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Personalities: The Great Flood of 1993

Map of the Great Flood of 1993

The Great Flood of 1993 hit the American Midwest from May to September, running along the Mississippi and Missouri Rivers and extending into nine states. Naturally, South Dakota was in its path. Chuck Anderson traveled to the southeast corner of the state, a particularly affected region.

He stopped in Montrose, a town of roughly 420 people seated northwest of Sioux Falls, that fell partially underwater. There, he met John Griffith and his father, Bill, who were in the process of repairing a damaged basement where a wall caved in.

Bill added that the situation was further complicated by waist-deep mud, but he knew his family's situation was not the worst.

Bill says his house didn't flood above the basement, unlike others.

John heard stories of fish finding their way into people's homes.

John says a northern pike and two bullheads were found in people's homes.

In Montrose, Chuck saw wet furniture sitting out in front yards and stacked on trucks, as though the community were having a yard sale of damaged goods. He stumbled upon another recovering family.

Chuck meets Pam Hogan and Hildegard Hirsch, a daughter/mother duo in Montrose. They talk about the damage, but also some disturbing creepy crawlies in the floodwater.

Pam made a poignant observation about her elderly parents' situation, which was likely a common one.

Pam says her parents want to stay in their damaged house even though they can't afford a loan to fix it.

The raging falls of 1993, Sioux Falls
Credit South Dakota Water Science Center
The raging falls of 1993, Sioux Falls

Chuck thanked the family for their time and headed 35 minutes southeast to Sioux Falls, where the falls were making waves. He met people from Minnesota and eastern South Dakota and heard their stories.

Jan Baldwin from Worthington, MN

Orville Flannery from Sioux Falls

Rita Flannery, Orville's wife

Matt Miller from Sioux Falls/Renner

John Miller, Matt's father

Nancy Yott from Centerville

Ron Yott, Nancy's husband

Sheila Slichter from Miller

Rob Slichter, Sheila's husband

South Dakota farmland underwater

South Dakota farmland underwater
Credit South Dakota Water Science Center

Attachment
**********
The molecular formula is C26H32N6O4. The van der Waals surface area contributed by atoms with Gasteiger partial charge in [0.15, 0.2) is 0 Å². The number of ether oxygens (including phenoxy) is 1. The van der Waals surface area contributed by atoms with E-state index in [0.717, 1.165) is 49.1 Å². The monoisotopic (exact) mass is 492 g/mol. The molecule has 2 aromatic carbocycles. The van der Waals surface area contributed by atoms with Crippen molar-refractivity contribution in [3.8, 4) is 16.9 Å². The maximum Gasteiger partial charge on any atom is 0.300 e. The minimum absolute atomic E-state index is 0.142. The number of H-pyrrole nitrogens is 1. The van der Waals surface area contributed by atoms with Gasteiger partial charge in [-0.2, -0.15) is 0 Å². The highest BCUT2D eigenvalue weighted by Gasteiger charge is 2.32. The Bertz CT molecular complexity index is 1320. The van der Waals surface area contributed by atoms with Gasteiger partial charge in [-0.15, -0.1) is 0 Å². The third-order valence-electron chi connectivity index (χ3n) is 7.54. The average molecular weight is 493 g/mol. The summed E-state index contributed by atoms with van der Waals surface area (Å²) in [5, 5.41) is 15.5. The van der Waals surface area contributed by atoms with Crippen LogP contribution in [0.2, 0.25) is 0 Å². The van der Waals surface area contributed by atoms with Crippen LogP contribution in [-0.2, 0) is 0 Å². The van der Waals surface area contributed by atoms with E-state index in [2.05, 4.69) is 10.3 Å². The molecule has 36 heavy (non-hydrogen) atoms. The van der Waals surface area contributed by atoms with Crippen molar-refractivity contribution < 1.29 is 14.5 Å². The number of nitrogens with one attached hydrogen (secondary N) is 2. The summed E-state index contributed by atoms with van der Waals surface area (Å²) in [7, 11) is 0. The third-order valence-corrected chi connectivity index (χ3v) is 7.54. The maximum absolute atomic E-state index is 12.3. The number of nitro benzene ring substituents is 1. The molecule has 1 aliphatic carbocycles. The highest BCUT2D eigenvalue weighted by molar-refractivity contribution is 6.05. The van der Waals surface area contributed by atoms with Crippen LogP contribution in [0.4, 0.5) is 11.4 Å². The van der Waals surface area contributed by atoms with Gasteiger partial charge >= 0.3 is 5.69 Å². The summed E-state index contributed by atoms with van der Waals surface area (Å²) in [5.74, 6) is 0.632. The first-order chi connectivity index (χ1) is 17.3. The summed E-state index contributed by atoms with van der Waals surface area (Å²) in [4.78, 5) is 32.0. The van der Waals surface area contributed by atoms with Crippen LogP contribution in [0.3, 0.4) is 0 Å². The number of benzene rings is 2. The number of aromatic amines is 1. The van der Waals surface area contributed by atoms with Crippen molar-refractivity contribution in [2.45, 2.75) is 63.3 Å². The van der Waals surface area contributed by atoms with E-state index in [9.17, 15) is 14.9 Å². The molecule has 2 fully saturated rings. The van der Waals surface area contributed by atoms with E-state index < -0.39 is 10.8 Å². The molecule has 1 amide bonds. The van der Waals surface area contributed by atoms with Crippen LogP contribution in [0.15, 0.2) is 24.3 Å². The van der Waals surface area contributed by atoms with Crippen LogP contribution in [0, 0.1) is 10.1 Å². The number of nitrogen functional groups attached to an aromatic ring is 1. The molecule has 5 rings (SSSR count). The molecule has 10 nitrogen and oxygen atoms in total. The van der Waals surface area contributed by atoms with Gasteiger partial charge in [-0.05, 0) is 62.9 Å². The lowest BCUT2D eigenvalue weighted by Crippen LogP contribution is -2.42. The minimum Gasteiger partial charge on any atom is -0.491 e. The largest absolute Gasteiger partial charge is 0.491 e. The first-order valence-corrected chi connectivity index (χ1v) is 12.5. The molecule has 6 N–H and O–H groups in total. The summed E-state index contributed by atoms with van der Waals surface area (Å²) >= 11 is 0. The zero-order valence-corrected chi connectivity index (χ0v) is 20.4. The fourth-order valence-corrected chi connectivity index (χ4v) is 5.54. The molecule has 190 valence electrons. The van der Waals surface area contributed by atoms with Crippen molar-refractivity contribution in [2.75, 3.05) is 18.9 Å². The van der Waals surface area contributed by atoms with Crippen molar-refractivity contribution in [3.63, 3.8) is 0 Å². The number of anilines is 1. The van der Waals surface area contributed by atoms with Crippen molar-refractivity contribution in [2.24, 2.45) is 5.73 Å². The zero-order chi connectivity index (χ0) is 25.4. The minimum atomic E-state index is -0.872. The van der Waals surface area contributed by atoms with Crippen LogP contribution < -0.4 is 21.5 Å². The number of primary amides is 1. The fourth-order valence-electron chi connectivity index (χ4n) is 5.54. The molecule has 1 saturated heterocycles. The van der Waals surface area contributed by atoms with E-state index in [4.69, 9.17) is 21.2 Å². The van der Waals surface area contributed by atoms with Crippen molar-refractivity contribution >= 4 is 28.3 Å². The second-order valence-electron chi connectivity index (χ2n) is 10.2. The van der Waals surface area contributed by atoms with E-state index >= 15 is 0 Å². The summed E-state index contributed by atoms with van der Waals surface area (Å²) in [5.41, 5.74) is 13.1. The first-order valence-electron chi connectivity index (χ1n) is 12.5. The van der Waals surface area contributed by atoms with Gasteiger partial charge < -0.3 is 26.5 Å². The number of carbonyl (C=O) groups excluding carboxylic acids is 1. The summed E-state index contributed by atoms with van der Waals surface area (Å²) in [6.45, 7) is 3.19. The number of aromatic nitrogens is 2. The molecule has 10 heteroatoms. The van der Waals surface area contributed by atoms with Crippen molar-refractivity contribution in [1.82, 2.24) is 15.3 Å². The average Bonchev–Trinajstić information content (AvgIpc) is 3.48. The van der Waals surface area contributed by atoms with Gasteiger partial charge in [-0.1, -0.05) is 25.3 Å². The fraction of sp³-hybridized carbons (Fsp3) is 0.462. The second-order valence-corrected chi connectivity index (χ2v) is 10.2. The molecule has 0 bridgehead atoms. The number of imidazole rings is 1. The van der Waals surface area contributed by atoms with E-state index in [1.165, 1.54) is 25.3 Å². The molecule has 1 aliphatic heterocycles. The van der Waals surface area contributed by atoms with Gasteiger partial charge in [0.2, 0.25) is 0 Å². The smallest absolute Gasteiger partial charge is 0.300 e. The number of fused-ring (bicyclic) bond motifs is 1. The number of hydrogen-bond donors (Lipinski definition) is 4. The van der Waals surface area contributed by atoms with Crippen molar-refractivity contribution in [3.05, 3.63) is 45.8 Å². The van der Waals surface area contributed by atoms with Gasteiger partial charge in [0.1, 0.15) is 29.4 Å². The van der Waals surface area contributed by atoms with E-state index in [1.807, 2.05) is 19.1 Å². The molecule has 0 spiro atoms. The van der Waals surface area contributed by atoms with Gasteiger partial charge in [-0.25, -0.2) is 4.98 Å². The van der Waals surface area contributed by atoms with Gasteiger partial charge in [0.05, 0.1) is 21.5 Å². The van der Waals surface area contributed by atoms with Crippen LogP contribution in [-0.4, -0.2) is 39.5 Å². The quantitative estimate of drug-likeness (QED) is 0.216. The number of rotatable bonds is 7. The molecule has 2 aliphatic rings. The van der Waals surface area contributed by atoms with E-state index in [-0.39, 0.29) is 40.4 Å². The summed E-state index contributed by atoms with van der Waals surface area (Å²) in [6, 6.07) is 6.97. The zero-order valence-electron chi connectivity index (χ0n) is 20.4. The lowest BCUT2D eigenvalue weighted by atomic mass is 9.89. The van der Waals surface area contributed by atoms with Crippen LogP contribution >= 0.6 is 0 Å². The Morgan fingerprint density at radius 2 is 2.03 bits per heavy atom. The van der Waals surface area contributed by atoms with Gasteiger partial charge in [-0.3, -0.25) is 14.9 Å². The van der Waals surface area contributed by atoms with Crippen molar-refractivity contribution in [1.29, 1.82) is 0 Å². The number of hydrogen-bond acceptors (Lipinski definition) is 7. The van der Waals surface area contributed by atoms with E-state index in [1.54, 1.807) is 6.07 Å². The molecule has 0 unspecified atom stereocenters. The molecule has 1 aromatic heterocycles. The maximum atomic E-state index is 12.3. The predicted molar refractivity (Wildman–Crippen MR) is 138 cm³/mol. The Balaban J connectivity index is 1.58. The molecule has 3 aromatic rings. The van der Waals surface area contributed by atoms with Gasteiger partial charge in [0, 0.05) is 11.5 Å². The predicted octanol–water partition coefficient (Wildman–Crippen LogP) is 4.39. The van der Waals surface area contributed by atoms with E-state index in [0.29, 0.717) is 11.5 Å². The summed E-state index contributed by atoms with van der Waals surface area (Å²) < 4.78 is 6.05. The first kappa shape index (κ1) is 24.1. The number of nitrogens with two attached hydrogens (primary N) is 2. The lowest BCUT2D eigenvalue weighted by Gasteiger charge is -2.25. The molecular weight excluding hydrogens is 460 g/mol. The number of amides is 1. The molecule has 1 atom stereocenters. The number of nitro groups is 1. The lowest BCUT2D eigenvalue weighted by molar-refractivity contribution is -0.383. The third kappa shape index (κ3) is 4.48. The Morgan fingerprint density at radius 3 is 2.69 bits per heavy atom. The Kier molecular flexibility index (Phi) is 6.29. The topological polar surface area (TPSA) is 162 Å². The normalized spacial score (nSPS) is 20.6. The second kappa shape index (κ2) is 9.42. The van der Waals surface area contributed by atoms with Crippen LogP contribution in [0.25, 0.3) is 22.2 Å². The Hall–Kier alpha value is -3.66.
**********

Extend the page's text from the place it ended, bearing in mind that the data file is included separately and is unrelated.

South Dakota farmland underwater

Chuck moved upriver to Renner and met Montie Horn from Minnehaha County Emergency Management. Montie said the county was looking at over $3 million in damages to public and private property and the Big Sioux River was still breaking 8 feet high. A week after the flooding in Renner, they were still submerged, and at an ironic time.

Montie talks about the irony of the flooding and how the community is still at risk of getting more water.

He added there were multiple rescue missions made across the county.

Montie mentions the rescue of an old man from the floods, as well as young rafters who thought the waters were safe to play with.

After hearing the unique ways the Great Flood affected many South Dakotans' lives, Chuck came away with a conclusion about his fellow people.

Chuck says South Dakotans are built to survive.

Man fishing on the flooded Vermillion River near Wakonda

Man fishing on the flooded Vermillion River near Wakonda
Credit South Dakota Water Science Center
Man fishing on the flooded Vermillion River near Wakonda

The summer of '93 was not the last time South Dakota has seen serious flooding

It also was not the first time.

NOVA, PBS's science documentary series, includes a piece on the Great Flood in Summer '93. Watch it here.

Hear Chuck's full episode on the floods:

Chuck Anderson takes a look into the lives of South Dakotans after the Great Flood of '93.

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